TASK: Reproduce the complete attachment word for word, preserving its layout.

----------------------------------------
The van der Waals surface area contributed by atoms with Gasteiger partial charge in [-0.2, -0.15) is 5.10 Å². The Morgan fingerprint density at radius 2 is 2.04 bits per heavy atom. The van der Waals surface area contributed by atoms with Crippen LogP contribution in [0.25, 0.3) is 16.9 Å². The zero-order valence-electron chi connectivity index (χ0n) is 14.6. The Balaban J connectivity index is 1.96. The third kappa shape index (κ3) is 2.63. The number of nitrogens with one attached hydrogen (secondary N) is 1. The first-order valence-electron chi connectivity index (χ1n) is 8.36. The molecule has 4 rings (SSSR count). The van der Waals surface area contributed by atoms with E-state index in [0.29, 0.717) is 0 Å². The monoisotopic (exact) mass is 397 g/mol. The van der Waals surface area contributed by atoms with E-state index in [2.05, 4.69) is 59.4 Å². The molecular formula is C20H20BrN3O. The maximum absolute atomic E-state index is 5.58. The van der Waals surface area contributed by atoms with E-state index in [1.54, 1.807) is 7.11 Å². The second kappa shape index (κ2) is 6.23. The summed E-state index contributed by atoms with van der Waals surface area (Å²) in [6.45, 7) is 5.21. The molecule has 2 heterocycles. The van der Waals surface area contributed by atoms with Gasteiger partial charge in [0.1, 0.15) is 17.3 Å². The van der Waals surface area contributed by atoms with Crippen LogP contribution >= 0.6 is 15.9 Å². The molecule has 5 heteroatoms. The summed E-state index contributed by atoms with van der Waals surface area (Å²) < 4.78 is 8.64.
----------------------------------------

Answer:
The van der Waals surface area contributed by atoms with Gasteiger partial charge in [-0.2, -0.15) is 5.10 Å². The Morgan fingerprint density at radius 2 is 2.04 bits per heavy atom. The van der Waals surface area contributed by atoms with Crippen LogP contribution in [0.25, 0.3) is 16.9 Å². The zero-order valence-electron chi connectivity index (χ0n) is 14.6. The Balaban J connectivity index is 1.96. The third kappa shape index (κ3) is 2.63. The number of nitrogens with one attached hydrogen (secondary N) is 1. The first-order valence-electron chi connectivity index (χ1n) is 8.36. The molecule has 4 rings (SSSR count). The van der Waals surface area contributed by atoms with E-state index in [0.29, 0.717) is 0 Å². The monoisotopic (exact) mass is 397 g/mol. The van der Waals surface area contributed by atoms with E-state index in [2.05, 4.69) is 59.4 Å². The molecular formula is C20H20BrN3O. The maximum absolute atomic E-state index is 5.58. The van der Waals surface area contributed by atoms with E-state index in [1.54, 1.807) is 7.11 Å². The second kappa shape index (κ2) is 6.23. The summed E-state index contributed by atoms with van der Waals surface area (Å²) in [6.45, 7) is 5.21. The molecule has 2 heterocycles. The van der Waals surface area contributed by atoms with Gasteiger partial charge in [0.1, 0.15) is 17.3 Å². The van der Waals surface area contributed by atoms with Crippen LogP contribution >= 0.6 is 15.9 Å². The molecule has 5 heteroatoms. The summed E-state index contributed by atoms with van der Waals surface area (Å²) < 4.78 is 8.64.